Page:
WII.LIAMS v. McKINLEY et aL (Circuit Court, D. Minnesota, Fifth Division. December 27, 1894.)
AGENCY-FRAUD ON PRINCIl'AL.
Complainant was the owner of a quantity of land on which iron ore had been discovered. At the request and upon the representation of defend· ant that It would flicllitate negotiations by him with certain capitalists for a lease of the to them, complainant executed to defendant a lease of certain lands, providing for certaIn royalties on all ore mined, In lieu of rent, and a contract was executed at the same time by both parties, by which defendant agreed, among other things, In consideration of the receipt by him of one-fifth of the net revenues derived by complainant from royalties, faithfUlly to manage said property, under complainant's direction, for their mutual interests. The contract also provided that if defendant, without complainant's consent, used or transferred the lease, otherwise than to the capitalists with whom he was negotiating, he should thereby forfeit his one-fifth interest. Defendant's negotiations faUed, and complainant then, at his request, consented to his leasing a part of the land to M. Instead of a part, defendant leased to M. the whole of the land, and Immediately took back a lease to himself of the part as to which no permission to lease had been given by complainant. He then proceeded to lease parts of this land to sundry persons for mining purposes, receivIng trom them large sums In money and stocks, of all which complainant had no knowledge until long afterwards. Complainant subsequently confirmed in writing two of the leases made by defendant, but this was done wlthonIy a partial knowledge of defendant's transactions. Held, that defendant was complainant's agent, and I1lOt his lessee, and was accountable to complainant for all profits made by him out of his dealings with the property; and having violated the contract, and acted contrary to the interest of his principal, and for his own gain, he forfeited his one-fifth Interest, and was not entitled to compensation for his services.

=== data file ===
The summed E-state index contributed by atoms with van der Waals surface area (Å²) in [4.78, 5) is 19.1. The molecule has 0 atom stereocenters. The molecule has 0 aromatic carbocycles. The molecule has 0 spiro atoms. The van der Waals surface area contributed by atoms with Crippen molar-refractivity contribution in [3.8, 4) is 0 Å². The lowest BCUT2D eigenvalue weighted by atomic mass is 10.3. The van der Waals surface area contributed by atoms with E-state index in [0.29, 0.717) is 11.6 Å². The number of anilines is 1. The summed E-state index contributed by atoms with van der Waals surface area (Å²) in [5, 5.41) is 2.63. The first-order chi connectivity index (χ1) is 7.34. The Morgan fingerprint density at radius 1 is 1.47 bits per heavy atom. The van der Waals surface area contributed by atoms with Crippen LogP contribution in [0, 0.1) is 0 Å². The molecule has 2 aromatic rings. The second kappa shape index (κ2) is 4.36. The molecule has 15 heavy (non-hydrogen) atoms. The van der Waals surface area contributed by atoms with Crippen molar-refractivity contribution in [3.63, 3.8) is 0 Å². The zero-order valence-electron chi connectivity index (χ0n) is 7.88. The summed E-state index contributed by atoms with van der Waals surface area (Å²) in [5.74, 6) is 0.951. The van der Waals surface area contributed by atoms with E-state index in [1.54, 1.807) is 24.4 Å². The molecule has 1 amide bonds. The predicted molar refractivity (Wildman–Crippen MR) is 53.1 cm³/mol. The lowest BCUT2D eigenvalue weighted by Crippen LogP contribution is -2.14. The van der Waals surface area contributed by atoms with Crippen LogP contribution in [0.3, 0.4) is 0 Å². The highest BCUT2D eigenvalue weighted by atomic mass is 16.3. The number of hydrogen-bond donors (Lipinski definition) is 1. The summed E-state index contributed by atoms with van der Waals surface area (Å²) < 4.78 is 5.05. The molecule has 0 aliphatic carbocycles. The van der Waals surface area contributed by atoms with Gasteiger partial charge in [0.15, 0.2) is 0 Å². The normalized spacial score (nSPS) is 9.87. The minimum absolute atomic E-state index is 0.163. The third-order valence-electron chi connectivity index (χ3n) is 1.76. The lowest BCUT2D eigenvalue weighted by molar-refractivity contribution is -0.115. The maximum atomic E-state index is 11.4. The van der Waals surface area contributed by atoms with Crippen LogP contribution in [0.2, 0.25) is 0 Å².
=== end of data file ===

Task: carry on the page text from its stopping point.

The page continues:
Bill by John M. Williams against John McKinley and George A. Elder for an accounting. The cause was heard on the pleadings and proofs. Herrick, Allen & Boyesen and J. L. Washburn, for complainant. Walter Ayers, for defendant John McKinley. & Ohester, for defendant George A. Elder. Oash, NEL80N, District Judge. John Williams, a resident and citizen of the state of minoie, brings this suit in equity against the defendants, John McKinley and George A. Elder. The bill alleges, in general terms, that complainant, the owner of a large quantity of land in the state of Minnesota, upon a part of which iron ore had been discovered, at the request of defendant McKinley, executed to him a lease of 13 tracts, of about 40 acres each, and an agreement, of even date therewith, whereby McKinley was to act as his agent In leasing these 13 tracts to a certain syndicate in the east, for minIng purposes, and was to receive for his services in so doing, and for managing the prfu:J'Y' a one-fifth part of the net revenue arising therefrom; that Me . ey, being unable to interest said syndicate,